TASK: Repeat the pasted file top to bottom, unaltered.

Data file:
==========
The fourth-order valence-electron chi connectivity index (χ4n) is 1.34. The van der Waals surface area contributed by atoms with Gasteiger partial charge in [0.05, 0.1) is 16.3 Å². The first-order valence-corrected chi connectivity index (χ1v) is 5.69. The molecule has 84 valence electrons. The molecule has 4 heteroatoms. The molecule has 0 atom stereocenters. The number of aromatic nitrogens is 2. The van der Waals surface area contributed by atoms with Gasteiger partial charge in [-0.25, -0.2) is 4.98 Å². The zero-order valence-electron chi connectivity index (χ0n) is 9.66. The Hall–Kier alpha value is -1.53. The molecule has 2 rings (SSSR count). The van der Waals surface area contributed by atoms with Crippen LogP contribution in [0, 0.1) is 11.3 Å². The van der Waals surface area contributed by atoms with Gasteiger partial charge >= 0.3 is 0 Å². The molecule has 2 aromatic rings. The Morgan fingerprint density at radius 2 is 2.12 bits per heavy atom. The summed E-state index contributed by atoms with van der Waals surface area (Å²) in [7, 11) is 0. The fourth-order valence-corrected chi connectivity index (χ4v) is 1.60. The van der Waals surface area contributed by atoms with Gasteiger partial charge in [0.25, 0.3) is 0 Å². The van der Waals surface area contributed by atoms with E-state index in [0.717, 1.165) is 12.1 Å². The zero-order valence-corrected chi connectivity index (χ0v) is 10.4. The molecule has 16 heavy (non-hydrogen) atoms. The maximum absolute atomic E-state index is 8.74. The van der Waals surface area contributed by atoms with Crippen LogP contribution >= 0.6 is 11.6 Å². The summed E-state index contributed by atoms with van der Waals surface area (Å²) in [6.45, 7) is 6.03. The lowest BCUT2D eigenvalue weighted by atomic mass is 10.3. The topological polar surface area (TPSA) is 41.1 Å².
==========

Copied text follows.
The fourth-order valence-electron chi connectivity index (χ4n) is 1.34. The van der Waals surface area contributed by atoms with Gasteiger partial charge in [0.05, 0.1) is 16.3 Å². The first-order valence-corrected chi connectivity index (χ1v) is 5.69. The molecule has 84 valence electrons. The molecule has 4 heteroatoms. The molecule has 0 atom stereocenters. The number of aromatic nitrogens is 2. The van der Waals surface area contributed by atoms with Gasteiger partial charge in [-0.25, -0.2) is 4.98 Å². The zero-order valence-electron chi connectivity index (χ0n) is 9.66. The Hall–Kier alpha value is -1.53. The molecule has 2 rings (SSSR count). The van der Waals surface area contributed by atoms with Crippen LogP contribution in [0, 0.1) is 11.3 Å². The van der Waals surface area contributed by atoms with Gasteiger partial charge >= 0.3 is 0 Å². The molecule has 2 aromatic rings. The Morgan fingerprint density at radius 2 is 2.12 bits per heavy atom. The summed E-state index contributed by atoms with van der Waals surface area (Å²) in [7, 11) is 0. The fourth-order valence-corrected chi connectivity index (χ4v) is 1.60. The van der Waals surface area contributed by atoms with Gasteiger partial charge in [0.25, 0.3) is 0 Å². The van der Waals surface area contributed by atoms with E-state index in [0.717, 1.165) is 12.1 Å². The zero-order valence-corrected chi connectivity index (χ0v) is 10.4. The molecule has 16 heavy (non-hydrogen) atoms. The maximum absolute atomic E-state index is 8.74. The van der Waals surface area contributed by atoms with Crippen LogP contribution >= 0.6 is 11.6 Å². The summed E-state index contributed by atoms with van der Waals surface area (Å²) in [6.45, 7) is 6.03. The lowest BCUT2D eigenvalue weighted by atomic mass is 10.3. The topological polar surface area (TPSA) is 41.1 Å².